Produced by the Royal College of Physicians of Edinburgh and Royal College of Physicians and Surgeons of Glasgow

DVT in hospitals: guideline implementation

  • Dr K Hogg, SpR Emergency medicine, NorthWest England rotation training scheme
  • Dr S Jones, Consultant in Emergency medicine and Intensive Care, Manchester Royal Infirmary, Oxford Rd, Manchester, England
  • Professor K Mackway-Jones, Professor in Emergency medicine, Manchester Royal Infirmary, Oxford Rd, Manchester, England


While much media coverage of DVT has focussed on long-distance travel, it is perhaps less publicly-known that many patients develop DVTs whilst in hospital and that DVT is the most common form of preventable death in hospital. A number of clinical guidelines have been developed to tackle this problem, but how extensively are they being implemented? Dr Kerstin Hogg, Dr Steve Jones and Professor Kevin Mackway-Jones review the evidence.

Key Points

  • 60% of diagnoses of DVT occur during hospital admissions for unrelated conditions.
  • 10% of hospital deaths are due to venous thromboembolic disease (VTE).
  • Medical as well as surgical patients are at risk.
  • Several evidence-based guidelines exist for prevention of VTE.
  • Compliance to these guidelines is variable.
  • The key challenge is the implementation of the guidelines.

Declaration of interests: No conflict of interests declared


Deep vein thrombosis and pulmonary embolism co-exist as part of the thromboembolic disease process. In 1976, the mortality of recognised and treated pulmonary embolism was 8%.1 Despite increased awareness of this disease and changes in prevention, diagnosis and treatment there has been little improvement in the prognosis with recent registries reporting the mortality to be 7%.2

Sixty per cent of all patients diagnosed with DVT develop the condition during hospital admission for an unrelated illness and 10% of hospital deaths are caused by VTE.3 Whilst certain surgical procedures, such as major joint replacement, colorectal surgery and surgery for cancer, have long been associated with a high risk of VTE, recent studies have demonstrated that older medical patients hospitalised with acute illness have a comparable risk. In 2004 the American College of Chest Physicians (ACCP) stated that ‘PE is the most common preventable cause of hospital death and is the number one strategy to improve patient safety in hospitals’.4 Those patients who develop PE during hospital admission are not only at risk of death but also a prolonged hospital stay and anticoagulant therapy. Patients who develop DVT are at risk of PE (either in hospital or at home following discharge) as well as post-thrombotic syndrome of the affected leg.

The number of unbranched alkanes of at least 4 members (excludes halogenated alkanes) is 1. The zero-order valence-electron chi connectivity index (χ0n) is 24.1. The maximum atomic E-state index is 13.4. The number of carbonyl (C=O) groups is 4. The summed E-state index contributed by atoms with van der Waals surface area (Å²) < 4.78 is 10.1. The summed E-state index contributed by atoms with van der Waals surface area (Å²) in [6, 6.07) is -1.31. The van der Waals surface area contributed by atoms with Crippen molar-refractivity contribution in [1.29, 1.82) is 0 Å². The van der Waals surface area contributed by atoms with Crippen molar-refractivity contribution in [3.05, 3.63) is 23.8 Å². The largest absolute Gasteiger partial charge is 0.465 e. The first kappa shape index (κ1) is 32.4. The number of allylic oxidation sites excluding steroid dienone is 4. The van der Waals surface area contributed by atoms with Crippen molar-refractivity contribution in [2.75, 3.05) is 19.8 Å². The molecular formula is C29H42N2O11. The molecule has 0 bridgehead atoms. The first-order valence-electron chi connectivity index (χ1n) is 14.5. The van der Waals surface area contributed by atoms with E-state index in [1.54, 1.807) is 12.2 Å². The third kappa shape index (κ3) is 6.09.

There are several evidence-based guidelines for the prevention of VTE. These have been produced by specialty organisations such as Investigators Against Thromboembolism (INATE), and the ACCP as well as national organisations, for example the Scottish Intercollegiate Guideline Network ( Despite the publication of these guidelines, the use of VTE prophylaxis varies markedly.

This short review attempts to collate evidence for the inpatient risk of VTE, optimal prevention strategies and their implementation. The referenced studies used a variety of techniques to verify primary endpoints of DVT and PE. The authors acknowledge this and accept the heterogeneous nature of the summated endpoints. Many studies (in particular surgical inpatient studies) assess the incidence of both symptomatic and asymptomatic DVTs. The clinical relevance of an asymptomatic DVT remains unclear, however evidence suggests that interventions reducing the incidence of asymptomatic DVTs produce a similar reduction in PE.5,6

Patients undergoing surgical procedures

Patients undergoing operations for joint replacement and hip fracture are at high risk of VTE. About 50% of patients undergoing hip fracture surgery without prophylaxis develop VTE.4,7 Twenty percent of deaths following orthopaedic surgery are caused by PE.8 When treated with prophylactic low molecular weight heparin (LMWH), the rate of DVT following knee replacement surgery is 33%, and hip replacement is 14%.4 These patients are at risk because they tend to be elderly, the operative procedure obstructs lower limb venous return, and postoperative mobility can be poor.

There are a few small studies suggesting that mechanical methods such as pneumatic compression boots reduce the incidence of post-operative DVT.7 One multicentre study has demonstrated that aspirin can reduce VTE following hip fracture surgery by 36% and knee or hip replacement surgery by 18%.9 Following major orthopaedic surgery the use of warfarin, low dose unfractionated heparin or LMWH reduces the incidence of VTE to around